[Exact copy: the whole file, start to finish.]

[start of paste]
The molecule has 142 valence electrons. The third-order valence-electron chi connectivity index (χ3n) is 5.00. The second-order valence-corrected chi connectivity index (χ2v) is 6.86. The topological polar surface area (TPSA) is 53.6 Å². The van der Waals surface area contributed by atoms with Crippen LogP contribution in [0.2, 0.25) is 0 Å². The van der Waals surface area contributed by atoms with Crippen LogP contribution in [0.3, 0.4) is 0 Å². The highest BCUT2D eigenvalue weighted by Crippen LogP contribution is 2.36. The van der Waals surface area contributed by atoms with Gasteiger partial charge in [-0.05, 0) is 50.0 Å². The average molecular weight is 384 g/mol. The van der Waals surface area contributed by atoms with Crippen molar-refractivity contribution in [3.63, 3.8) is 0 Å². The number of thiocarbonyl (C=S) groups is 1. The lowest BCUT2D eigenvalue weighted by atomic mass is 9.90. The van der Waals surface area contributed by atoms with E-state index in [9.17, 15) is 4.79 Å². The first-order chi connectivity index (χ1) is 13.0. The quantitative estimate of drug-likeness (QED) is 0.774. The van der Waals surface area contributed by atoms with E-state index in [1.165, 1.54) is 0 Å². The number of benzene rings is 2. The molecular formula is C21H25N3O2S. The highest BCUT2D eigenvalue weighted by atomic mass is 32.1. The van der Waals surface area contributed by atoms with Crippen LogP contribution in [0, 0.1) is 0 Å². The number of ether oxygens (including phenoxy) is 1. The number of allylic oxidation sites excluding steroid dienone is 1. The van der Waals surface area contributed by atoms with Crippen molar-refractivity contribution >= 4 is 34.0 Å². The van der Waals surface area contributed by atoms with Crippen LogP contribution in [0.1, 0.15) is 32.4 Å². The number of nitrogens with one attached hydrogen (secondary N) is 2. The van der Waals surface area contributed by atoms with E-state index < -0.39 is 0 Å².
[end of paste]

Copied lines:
The molecule has 142 valence electrons. The third-order valence-electron chi connectivity index (χ3n) is 5.00. The second-order valence-corrected chi connectivity index (χ2v) is 6.86. The topological polar surface area (TPSA) is 53.6 Å². The van der Waals surface area contributed by atoms with Crippen LogP contribution in [0.2, 0.25) is 0 Å². The van der Waals surface area contributed by atoms with Crippen LogP contribution in [0.3, 0.4) is 0 Å². The highest BCUT2D eigenvalue weighted by Crippen LogP contribution is 2.36. The van der Waals surface area contributed by atoms with Gasteiger partial charge in [-0.05, 0) is 50.0 Å². The average molecular weight is 384 g/mol. The van der Waals surface area contributed by atoms with Crippen molar-refractivity contribution in [3.63, 3.8) is 0 Å². The number of thiocarbonyl (C=S) groups is 1. The lowest BCUT2D eigenvalue weighted by atomic mass is 9.90. The van der Waals surface area contributed by atoms with E-state index in [9.17, 15) is 4.79 Å². The first-order chi connectivity index (χ1) is 13.0. The quantitative estimate of drug-likeness (QED) is 0.774. The van der Waals surface area contributed by atoms with E-state index in [1.165, 1.54) is 0 Å². The number of benzene rings is 2. The molecular formula is C21H25N3O2S. The highest BCUT2D eigenvalue weighted by atomic mass is 32.1. The van der Waals surface area contributed by atoms with Crippen LogP contribution in [0, 0.1) is 0 Å². The number of ether oxygens (including phenoxy) is 1. The number of allylic oxidation sites excluding steroid dienone is 1. The van der Waals surface area contributed by atoms with Crippen molar-refractivity contribution >= 4 is 34.0 Å². The van der Waals surface area contributed by atoms with Crippen LogP contribution in [0.1, 0.15) is 32.4 Å². The number of nitrogens with one attached hydrogen (secondary N) is 2. The van der Waals surface area contributed by atoms with E-state index < -0.39 is 0 Å².